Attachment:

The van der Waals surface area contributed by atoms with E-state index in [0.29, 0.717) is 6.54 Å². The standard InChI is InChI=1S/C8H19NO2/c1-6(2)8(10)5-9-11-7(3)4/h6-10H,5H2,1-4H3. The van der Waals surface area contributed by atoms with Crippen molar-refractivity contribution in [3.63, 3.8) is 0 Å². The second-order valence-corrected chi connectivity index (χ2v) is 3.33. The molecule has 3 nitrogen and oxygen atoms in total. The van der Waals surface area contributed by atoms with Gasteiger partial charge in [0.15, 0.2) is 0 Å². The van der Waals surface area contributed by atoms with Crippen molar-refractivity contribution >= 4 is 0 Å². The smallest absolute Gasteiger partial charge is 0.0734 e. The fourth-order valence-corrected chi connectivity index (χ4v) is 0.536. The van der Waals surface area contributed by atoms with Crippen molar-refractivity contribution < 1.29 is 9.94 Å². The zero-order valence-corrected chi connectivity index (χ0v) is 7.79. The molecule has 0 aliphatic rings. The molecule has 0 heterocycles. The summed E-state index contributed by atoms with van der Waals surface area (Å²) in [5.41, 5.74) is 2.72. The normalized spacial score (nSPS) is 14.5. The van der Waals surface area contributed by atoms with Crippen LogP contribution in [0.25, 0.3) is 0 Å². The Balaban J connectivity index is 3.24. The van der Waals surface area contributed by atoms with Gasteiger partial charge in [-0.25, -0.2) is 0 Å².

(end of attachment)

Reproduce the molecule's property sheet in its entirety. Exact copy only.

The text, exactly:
The van der Waals surface area contributed by atoms with E-state index in [0.29, 0.717) is 6.54 Å². The standard InChI is InChI=1S/C8H19NO2/c1-6(2)8(10)5-9-11-7(3)4/h6-10H,5H2,1-4H3. The van der Waals surface area contributed by atoms with Crippen molar-refractivity contribution in [3.63, 3.8) is 0 Å². The second-order valence-corrected chi connectivity index (χ2v) is 3.33. The molecule has 3 nitrogen and oxygen atoms in total. The van der Waals surface area contributed by atoms with Gasteiger partial charge in [0.15, 0.2) is 0 Å². The van der Waals surface area contributed by atoms with Crippen molar-refractivity contribution >= 4 is 0 Å². The smallest absolute Gasteiger partial charge is 0.0734 e. The fourth-order valence-corrected chi connectivity index (χ4v) is 0.536. The van der Waals surface area contributed by atoms with Crippen molar-refractivity contribution < 1.29 is 9.94 Å². The zero-order valence-corrected chi connectivity index (χ0v) is 7.79. The molecule has 0 aliphatic rings. The molecule has 0 heterocycles. The summed E-state index contributed by atoms with van der Waals surface area (Å²) in [5.41, 5.74) is 2.72. The normalized spacial score (nSPS) is 14.5. The van der Waals surface area contributed by atoms with Crippen LogP contribution in [0.25, 0.3) is 0 Å². The Balaban J connectivity index is 3.24. The van der Waals surface area contributed by atoms with Gasteiger partial charge in [-0.25, -0.2) is 0 Å².